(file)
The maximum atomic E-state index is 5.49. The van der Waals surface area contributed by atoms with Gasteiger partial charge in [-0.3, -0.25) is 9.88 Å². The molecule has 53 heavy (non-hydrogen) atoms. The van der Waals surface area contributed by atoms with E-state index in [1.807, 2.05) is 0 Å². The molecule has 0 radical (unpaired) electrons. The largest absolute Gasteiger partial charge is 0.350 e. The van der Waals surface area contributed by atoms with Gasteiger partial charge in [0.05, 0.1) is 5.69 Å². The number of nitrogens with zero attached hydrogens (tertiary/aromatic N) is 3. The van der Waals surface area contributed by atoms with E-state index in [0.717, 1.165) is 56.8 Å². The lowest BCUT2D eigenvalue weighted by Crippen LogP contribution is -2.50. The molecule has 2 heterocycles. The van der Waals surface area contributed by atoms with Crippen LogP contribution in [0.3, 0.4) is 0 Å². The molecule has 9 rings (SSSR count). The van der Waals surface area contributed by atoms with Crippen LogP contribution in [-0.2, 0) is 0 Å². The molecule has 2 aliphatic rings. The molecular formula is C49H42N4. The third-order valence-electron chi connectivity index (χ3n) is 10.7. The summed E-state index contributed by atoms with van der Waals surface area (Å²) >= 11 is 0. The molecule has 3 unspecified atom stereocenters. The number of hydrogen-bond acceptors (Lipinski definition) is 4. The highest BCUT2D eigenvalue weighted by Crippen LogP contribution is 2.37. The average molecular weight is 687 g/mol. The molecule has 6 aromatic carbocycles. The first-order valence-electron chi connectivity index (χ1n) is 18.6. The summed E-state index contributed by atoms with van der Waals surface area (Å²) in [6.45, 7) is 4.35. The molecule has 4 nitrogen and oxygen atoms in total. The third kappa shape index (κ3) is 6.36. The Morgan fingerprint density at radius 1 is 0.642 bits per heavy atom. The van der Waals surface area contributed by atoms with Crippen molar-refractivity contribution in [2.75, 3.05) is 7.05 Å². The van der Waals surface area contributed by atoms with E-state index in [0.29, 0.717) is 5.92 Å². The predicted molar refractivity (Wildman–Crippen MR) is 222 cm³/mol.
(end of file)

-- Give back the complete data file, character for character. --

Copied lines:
The maximum atomic E-state index is 5.49. The van der Waals surface area contributed by atoms with Gasteiger partial charge in [-0.3, -0.25) is 9.88 Å². The molecule has 53 heavy (non-hydrogen) atoms. The van der Waals surface area contributed by atoms with E-state index in [1.807, 2.05) is 0 Å². The molecule has 0 radical (unpaired) electrons. The largest absolute Gasteiger partial charge is 0.350 e. The van der Waals surface area contributed by atoms with Gasteiger partial charge in [0.05, 0.1) is 5.69 Å². The number of nitrogens with zero attached hydrogens (tertiary/aromatic N) is 3. The van der Waals surface area contributed by atoms with E-state index in [0.717, 1.165) is 56.8 Å². The lowest BCUT2D eigenvalue weighted by Crippen LogP contribution is -2.50. The molecule has 2 heterocycles. The van der Waals surface area contributed by atoms with Crippen LogP contribution in [0.3, 0.4) is 0 Å². The molecule has 9 rings (SSSR count). The van der Waals surface area contributed by atoms with Crippen LogP contribution in [-0.2, 0) is 0 Å². The molecule has 2 aliphatic rings. The molecular formula is C49H42N4. The third-order valence-electron chi connectivity index (χ3n) is 10.7. The summed E-state index contributed by atoms with van der Waals surface area (Å²) >= 11 is 0. The molecule has 3 unspecified atom stereocenters. The number of hydrogen-bond acceptors (Lipinski definition) is 4. The highest BCUT2D eigenvalue weighted by Crippen LogP contribution is 2.37. The average molecular weight is 687 g/mol. The molecule has 6 aromatic carbocycles. The first-order valence-electron chi connectivity index (χ1n) is 18.6. The summed E-state index contributed by atoms with van der Waals surface area (Å²) in [6.45, 7) is 4.35. The molecule has 4 nitrogen and oxygen atoms in total. The third kappa shape index (κ3) is 6.36. The Morgan fingerprint density at radius 1 is 0.642 bits per heavy atom. The van der Waals surface area contributed by atoms with Crippen molar-refractivity contribution in [2.75, 3.05) is 7.05 Å². The van der Waals surface area contributed by atoms with E-state index in [0.29, 0.717) is 5.92 Å². The predicted molar refractivity (Wildman–Crippen MR) is 222 cm³/mol.